Mr. Alcock read letters from Mr. Hume, Mr. Cobden, Mr. T. M. Gibson, Mr. Bright,  Lord D. Stuart, and Mr. Wakley, who had been invited to attend the meeting, expressing their regret that various engagements prevented them from being present.

Sir Joshua Walmsley 1794 – 1871

Sir J. Walmsley then delivered an address of some length, in the course of which he observed, that their object was to restore the just political rights of their disenfranchised fellow subjects. The monopoly of the elective franchise in a community like this by one-seventh portion of the adult male population was a monstrous injustice and a glaring usurpation. The theory of the constitution was, that the House of Commons should be the embodiment and expression of the mind and will of the people, and their desire was to carry out that theory. Their watchword should henceforth be, “The Constitution, the whole Constitution, and nothing but the Constitution.” (Cheers.)

Some 18 months ago he had stood upon that platform as the humble but earnest advocate of Parliamentary reform, and he was happy now to congratulate them upon the progress which had since been made. If he could not assert that there was an active and intense feeling on the subject, he could at least say that there was an all but universal conviction of the necessity of further reform. (Cheers.)

The plan of reform put forth by the National Parliamentary Reform Association, and with the details of which they were acquainted, had the sanction and support of most, if not all, the Radical members of the House of Commons, and would increase the number of electors from 1,000,000 to 4,000,000, or thereabouts. It was safe, practical, and constitutional, and he trusted it was the least measure of reform with which the people would be satisfied. (hear, hear.)

Lord J. Russell had declared his intention to introduce a measure for reforming the Reform Act, but he (Sir J. Walmsley) would advise the people to save the Prime Minister the trouble of deciding what the new measure of reform should be by deciding the question for themselves. (Cheers and laughter.) They must practise in 1851 the lessons which their Whig advisers taught them in 1831, and do for themselves now that which they did for others then. They must crowd the table of the House of Commons with their petitions, that there might be no mistake either as to whether the people required reform, or as to their determination to have it. (Cheers.)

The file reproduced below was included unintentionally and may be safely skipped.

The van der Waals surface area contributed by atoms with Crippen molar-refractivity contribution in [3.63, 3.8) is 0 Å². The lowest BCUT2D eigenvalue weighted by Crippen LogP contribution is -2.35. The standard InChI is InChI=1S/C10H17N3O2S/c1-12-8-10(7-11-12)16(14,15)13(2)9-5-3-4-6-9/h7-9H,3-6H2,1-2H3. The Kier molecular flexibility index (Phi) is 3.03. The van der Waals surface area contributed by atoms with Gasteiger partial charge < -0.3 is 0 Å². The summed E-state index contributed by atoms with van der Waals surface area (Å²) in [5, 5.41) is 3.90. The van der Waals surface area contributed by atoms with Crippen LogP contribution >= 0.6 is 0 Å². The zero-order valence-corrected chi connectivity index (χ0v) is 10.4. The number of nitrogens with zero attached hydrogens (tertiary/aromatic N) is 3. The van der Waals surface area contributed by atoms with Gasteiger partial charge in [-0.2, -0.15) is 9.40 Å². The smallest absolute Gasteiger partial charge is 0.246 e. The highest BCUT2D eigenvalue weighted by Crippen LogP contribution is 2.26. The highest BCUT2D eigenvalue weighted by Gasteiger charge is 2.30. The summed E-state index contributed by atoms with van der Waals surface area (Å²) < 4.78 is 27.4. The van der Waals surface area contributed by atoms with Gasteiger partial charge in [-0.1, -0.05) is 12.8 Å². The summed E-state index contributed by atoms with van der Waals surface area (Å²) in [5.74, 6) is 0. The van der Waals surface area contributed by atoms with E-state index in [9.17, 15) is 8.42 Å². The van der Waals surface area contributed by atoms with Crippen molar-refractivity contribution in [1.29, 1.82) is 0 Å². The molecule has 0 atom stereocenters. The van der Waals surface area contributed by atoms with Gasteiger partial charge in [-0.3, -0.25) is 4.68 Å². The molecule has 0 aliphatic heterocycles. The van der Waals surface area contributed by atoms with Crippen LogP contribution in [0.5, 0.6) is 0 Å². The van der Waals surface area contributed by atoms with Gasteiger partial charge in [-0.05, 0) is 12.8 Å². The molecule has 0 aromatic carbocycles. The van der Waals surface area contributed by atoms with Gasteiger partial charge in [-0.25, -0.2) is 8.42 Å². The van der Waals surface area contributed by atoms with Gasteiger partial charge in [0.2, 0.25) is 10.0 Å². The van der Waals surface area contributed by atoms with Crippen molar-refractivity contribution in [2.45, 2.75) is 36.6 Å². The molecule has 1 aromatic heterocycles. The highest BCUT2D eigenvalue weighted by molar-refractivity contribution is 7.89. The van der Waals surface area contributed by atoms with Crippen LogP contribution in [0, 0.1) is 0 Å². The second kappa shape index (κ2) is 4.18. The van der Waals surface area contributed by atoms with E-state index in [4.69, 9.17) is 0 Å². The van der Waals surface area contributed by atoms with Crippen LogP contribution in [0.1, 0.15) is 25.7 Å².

Mr. J. C. Dyer then moved the following resolution, which was seconded by Mr. Heywood, of Bolton:-

“ That the First Minister of the Crown having intimated his intention to introduce a measure of Parliamentary reform during the next session, the people should lose no time in giving effective expression to their wishes. This meeting doth, therefore. declare that any measure which does not re-arrange the electoral districts, extend the franchise to every occupier of a tenement, protect the voter by the ballot, shorten the duration of Parliament, and abolish the property qualification required of members, – will fail to satisfy the just expectations of the people -will be ineffectual in preventing the corruption, intimidation and oppression now prevailing at elections,, and in securing the full and fair representation of the people in the Commons’ House of Parliament. “

Mr. W. J. Fox, who, on presenting himself, was received with enthusiastic cheers, said that meeting was worthy of the great cause which they had congregated to support. The gentleman who had preceded him had complained of the feebleness of his voice in addressing so vast a multitude, but it had been well said that one voice had many echoes. It was always so when that one voice, however feeble, told some great truth or asserted some noble right which belonged to human nature, and the possession of which was claimed or reclaimed for human nature; and, if one voice so raised had many echoes, how must it be with the voice of congregated thousands, such as were assembled in that hall? (Hear, hear.)

What was the echo of their assertion of public right and justice but the acclamation of millions declaring that they had waited long enough for the possession of their legitimate inheritance? They had heard from the letters which had been read, and also in other modes, that the labours of the last session had rendered relaxation necessary for restoring the health and strength of the members of the House of Commons. It had been a very laborious session. (“Hear, hear,” and laughter.) The House of Commons heaved with the throes of the mountain in labour, and brought forth the little black mouse of a theological enactment. (Laughter) But if individual members of the House of Commons felt the need of a change of air for the renovation of their physical, and moral, and intellectual condition, how must it be with those on whom devolved the heavy responsibility of guiding the destinies of a nation, and of conducting the policy of the British empire? If Mr. Hume, Mr. Gibson, Mr. Bright, and other members needed a change of air, how much must Lord J. Russell need it? (Cheers and laughter.) He wished Lord J. Russell was there to enjoy it. (A laugh.)